In the past few weeks, the Mujahedin-e Khalq (MEK) has been launching relentless attacks against the National Iranian American Council (NIAC). The immediate reason is the Iranian-American campaign spearheaded by NIAC to keep the MEK on the U.S.’s terrorist list. NIAC and others have launched this campaign because delisting the MEK would unleash a major force for a U.S.-Iran war, undermine the peaceful pro-democracy movement in Iran while empowering anti-democratic hardliners, and put the free voices of the Iranian-American community under threat.
The MEK’s attacks are not new. The MEK and neo-conservative elements supporting them have for years been orchestrating attacks against prominent Iranian American individuals and institutions who do not subscribe to their views. The targets have included not just me and NIAC, but also individuals like Ramin Jahanbeglou, Vali Nasr, and Shirin Ebadi. Indeed, the U.S. Federal Bureau of Investigation (FBI) has detailed how the MEK accuses any and all of its detractors of being agents of the Islamic Republic.
NIAC poses a threat to the MEK in many ways – because we give the Iranian-American community a voice in Washington that opposes war, opposes indiscriminate sanctions and supports human rights and indigenous democratization in Iran.
The MEK has a radically different agenda, and like some of its neoconservative counterparts, wants to silence independent voices opposing their pro-war agenda.
The MEK and these neo-conservatives sought hard to hide the true source and reasons for the attacks against prominent Iranian Americans and NIAC. The MEK knows very well how despised they are in the Iranian-American community. More often than not, their attack dogs pretend to be Monarchists or of some other denomination. Few, if any, admit their ties to the MEK. And these neo-conservatives know that the attacks will appear more credible if they have an Iranian face.
But recently, the MEK’s desperation has shone through. Now, they no longer pretend to be disconnected from their campaigns against other Iranian Americans. Their attacks are posted on their own websites, and the attackers openly declare their dedication and loyalty to the MEK.
In this new desperation, they have also revealed their larger agenda. In a recent article, the MEK juxtaposed NIAC’s current campaign to educate the public about the ramifications of delisting the MEK from terror list against an analysis I wrote in 2007 describing the likely consequences of the Bush administration’s plan to include the Iranian Revolutionary Guard Corp (IRGC) on that same list.
The purpose of this comparison is to support the baseless claims by the MEK and its network of supporters that NIAC supports the regime in Iran.
The comparison falls flat. The designation would have had no economic impact on the IRGC, which was already exhaustively sanctioned by the United States. Instead, the designation was intended to advance a cause for war before the Bush administration’s term ended. Indeed, the entire issue seemed ripped straight out of the Iraq war playbook. This is why several leading U.S. policymakers opposed the measure, including the bipartisan leadership of the Senate Foreign Relations Committee (led by now Vice-President Joseph Biden and Republican Senator Richard Lugar).
Senator Joe Lieberman, one of the strongest advocates for an Iran war in the Senate, later introduced the idea in legislative form and added language that explicitly gave a green light to conducting military action against Iran. The Kyl-Lieberman amendment stated the following:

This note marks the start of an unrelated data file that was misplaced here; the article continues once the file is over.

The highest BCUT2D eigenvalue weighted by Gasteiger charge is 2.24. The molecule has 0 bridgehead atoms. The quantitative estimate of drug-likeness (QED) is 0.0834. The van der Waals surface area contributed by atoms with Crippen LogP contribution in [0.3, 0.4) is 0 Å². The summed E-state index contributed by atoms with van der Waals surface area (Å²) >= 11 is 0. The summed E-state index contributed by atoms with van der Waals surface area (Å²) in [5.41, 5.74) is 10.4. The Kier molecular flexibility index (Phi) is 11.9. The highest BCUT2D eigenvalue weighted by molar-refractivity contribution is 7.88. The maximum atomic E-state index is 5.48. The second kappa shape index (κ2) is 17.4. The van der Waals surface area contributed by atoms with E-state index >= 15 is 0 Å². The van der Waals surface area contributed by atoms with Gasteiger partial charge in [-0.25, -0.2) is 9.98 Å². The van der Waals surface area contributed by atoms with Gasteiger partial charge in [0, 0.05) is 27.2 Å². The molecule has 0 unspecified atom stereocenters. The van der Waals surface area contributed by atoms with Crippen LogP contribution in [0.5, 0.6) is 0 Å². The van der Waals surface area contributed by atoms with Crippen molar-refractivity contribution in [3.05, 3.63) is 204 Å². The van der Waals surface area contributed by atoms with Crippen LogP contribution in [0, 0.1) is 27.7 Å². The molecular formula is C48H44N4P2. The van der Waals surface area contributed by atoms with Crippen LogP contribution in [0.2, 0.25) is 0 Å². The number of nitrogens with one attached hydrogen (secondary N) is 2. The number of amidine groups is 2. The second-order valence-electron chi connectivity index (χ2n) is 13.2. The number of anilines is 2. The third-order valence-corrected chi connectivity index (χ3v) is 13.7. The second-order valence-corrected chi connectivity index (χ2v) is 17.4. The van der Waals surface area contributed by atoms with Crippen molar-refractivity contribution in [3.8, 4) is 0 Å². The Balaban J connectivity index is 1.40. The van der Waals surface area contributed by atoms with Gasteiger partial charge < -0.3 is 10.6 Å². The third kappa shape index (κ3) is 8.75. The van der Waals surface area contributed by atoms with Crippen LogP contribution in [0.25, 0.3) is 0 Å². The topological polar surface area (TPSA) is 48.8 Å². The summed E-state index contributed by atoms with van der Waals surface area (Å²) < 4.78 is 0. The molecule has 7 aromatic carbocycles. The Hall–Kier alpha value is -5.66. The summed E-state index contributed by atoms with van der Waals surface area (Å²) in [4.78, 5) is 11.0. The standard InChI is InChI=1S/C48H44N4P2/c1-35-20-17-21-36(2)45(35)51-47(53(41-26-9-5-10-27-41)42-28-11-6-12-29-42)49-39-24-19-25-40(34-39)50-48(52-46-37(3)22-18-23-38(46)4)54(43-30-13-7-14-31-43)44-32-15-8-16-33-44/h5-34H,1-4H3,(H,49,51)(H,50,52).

(4) to support the prudent and calibrated use of all instruments of United States national power in Iraq, including diplomatic, economic, intelligence, and military instruments, in support of the policy described in paragraph (3) with respect to the Government of the Islamic Republic of Iran and its proxies.
The call for the "use of all instruments" including military instruments is what constituted a green light for war. In reality, the amendment had less to do with listing the IRGC as a terrorist organization than supporting military action against Iran before Bush’s term came to an end.
The amendment caused a storm in the Senate – and even the Democratic primary debates – because it was rightly seen as an effort to start a war with Iran. Opposition from anti-war groups and Lieberman’s colleagues in the eventually saw the above paragraph deleted from the amendment.
To suggest that my analysis, or Senator Biden and others’ opposition to this move, was favorable to the IRGC is preposterous. Indeed, NIAC has been a key supporter of precision sanctions targeting the IRGC and leaders of the Islamic Republic.
And herein lies the difference between NIAC’s approach and the tactics of the MEK and these neo-conservatives. Though they pretend to target the IRGC, their policies in reality pave the way for a war that would see hundreds of thousands dead. NIAC and the Iranian-American community as a whole, on the other hand, puts the well being of the peoples of the America and Iran at the center. We have consistently opposed war, and instead pursued policies that would target the IRGC and the leaders of the Islamic Republic without hurting the Iranian people or risking a war that would be disastrous for both countries.
The questions people should ask themselves is why the MEK and these neo-conservatives consistently support policies that on the surface appear to target the clerical regime, but in reality drive the US and Iran towards a military confrontation.
Our ability to give the Iranian-American community an opportunity to be heard in Washington DC is a threat both to the agenda of the MEK and that of these neo-conservatives. Therefore, the attacks against independent voices in the Iranian-American community and NIAC will continue. But as the community comes to understand the agenda of the MEK, it will no longer buy their conspiracy theories.